In a tranquil village in ancient times, a wise old man contemplated life’s mysteries.

One day, his cherished horse bolted, prompting concerned neighbours to console him, “What bad luck! Your only horse is gone. How will you transport your produce now?” Surprising them all, the old man calmly replied, “It could be bad or it could be good.”

Fate soon intervened – the runaway horse returned with a wild companion. Villagers rejoiced, “What good fortune! You now have two horses.” Once again, the old man’s perspective echoed, “It could be good or it could be bad.”

The tale darkened as the old man’s son, attempting to ride the wild horse, broke his leg. Sympathetic neighbours lamented, “What misfortune! Your son is injured, and now he cannot help with farm work.” Undeterred, the old man calmly replied, “It could be bad or it could be good.”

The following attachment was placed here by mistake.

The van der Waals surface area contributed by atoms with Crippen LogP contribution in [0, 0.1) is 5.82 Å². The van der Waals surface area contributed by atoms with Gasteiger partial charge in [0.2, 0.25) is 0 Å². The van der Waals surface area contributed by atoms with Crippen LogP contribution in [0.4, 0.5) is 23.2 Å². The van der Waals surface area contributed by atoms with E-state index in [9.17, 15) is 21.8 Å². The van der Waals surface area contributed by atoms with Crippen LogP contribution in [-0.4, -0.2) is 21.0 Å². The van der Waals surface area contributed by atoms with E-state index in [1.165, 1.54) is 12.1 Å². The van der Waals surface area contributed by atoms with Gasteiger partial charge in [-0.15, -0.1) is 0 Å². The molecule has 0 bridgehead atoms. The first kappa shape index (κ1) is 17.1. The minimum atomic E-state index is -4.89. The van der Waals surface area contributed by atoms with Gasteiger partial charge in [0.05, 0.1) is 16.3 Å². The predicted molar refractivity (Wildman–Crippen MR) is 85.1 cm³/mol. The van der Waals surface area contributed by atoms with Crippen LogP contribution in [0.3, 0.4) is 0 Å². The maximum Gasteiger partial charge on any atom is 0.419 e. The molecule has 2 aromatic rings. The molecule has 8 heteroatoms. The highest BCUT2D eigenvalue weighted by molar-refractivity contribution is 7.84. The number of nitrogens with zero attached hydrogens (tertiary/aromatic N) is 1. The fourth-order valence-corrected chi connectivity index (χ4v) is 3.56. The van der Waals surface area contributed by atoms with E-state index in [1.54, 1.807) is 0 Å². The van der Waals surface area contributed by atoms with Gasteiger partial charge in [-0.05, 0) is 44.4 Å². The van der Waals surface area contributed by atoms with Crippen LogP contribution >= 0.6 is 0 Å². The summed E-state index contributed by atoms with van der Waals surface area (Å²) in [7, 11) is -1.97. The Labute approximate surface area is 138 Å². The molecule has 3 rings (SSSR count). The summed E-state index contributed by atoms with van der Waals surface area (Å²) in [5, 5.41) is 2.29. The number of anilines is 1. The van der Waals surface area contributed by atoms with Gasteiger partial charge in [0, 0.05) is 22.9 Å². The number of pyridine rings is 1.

As fate unfolded, war erupted, conscripting able-bodied young men. Remarkably, the old man’s son, with a broken leg, escaped the horrors. Neighbours declared, “What good fortune! Your son is saved from war.” His response? “It could be good or it could be bad.”

Such is the way of life.


You may recognise this story; it’s an adaptation of the Chinese tale translated as “Old Man Lost His Horse.”

Life’s path is unpredictable, and bad luck often lays the foundation for good luck. By approaching life with this perspective, we can experience life’s curveballs with serenity. But of course, this is easier said than done!